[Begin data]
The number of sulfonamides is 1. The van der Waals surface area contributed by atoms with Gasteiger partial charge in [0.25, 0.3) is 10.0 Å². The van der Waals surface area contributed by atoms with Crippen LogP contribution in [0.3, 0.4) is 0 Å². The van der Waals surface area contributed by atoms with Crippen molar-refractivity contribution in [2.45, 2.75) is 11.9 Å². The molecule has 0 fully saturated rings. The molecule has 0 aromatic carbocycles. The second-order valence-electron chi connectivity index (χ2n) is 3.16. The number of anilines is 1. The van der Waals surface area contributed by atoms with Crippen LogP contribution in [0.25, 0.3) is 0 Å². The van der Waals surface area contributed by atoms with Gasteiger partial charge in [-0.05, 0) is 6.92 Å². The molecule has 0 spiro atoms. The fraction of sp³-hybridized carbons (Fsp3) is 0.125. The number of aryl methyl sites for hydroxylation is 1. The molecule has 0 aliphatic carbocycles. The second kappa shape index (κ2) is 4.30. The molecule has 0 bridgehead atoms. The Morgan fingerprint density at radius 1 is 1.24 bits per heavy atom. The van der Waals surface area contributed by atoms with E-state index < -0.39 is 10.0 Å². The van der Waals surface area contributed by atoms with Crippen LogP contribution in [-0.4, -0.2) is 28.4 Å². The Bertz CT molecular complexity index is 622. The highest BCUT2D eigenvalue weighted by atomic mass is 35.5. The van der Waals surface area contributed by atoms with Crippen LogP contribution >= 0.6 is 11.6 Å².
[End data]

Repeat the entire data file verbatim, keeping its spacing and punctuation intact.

The number of sulfonamides is 1. The van der Waals surface area contributed by atoms with Gasteiger partial charge in [0.25, 0.3) is 10.0 Å². The van der Waals surface area contributed by atoms with Crippen LogP contribution in [0.3, 0.4) is 0 Å². The van der Waals surface area contributed by atoms with Crippen molar-refractivity contribution in [2.45, 2.75) is 11.9 Å². The molecule has 0 fully saturated rings. The molecule has 0 aromatic carbocycles. The second-order valence-electron chi connectivity index (χ2n) is 3.16. The number of anilines is 1. The van der Waals surface area contributed by atoms with Crippen LogP contribution in [0.25, 0.3) is 0 Å². The van der Waals surface area contributed by atoms with Gasteiger partial charge in [-0.05, 0) is 6.92 Å². The molecule has 0 spiro atoms. The fraction of sp³-hybridized carbons (Fsp3) is 0.125. The number of aryl methyl sites for hydroxylation is 1. The molecule has 0 aliphatic carbocycles. The second kappa shape index (κ2) is 4.30. The molecule has 0 bridgehead atoms. The Morgan fingerprint density at radius 1 is 1.24 bits per heavy atom. The van der Waals surface area contributed by atoms with E-state index < -0.39 is 10.0 Å². The van der Waals surface area contributed by atoms with Crippen LogP contribution in [-0.4, -0.2) is 28.4 Å². The Bertz CT molecular complexity index is 622. The highest BCUT2D eigenvalue weighted by atomic mass is 35.5. The van der Waals surface area contributed by atoms with Crippen LogP contribution >= 0.6 is 11.6 Å².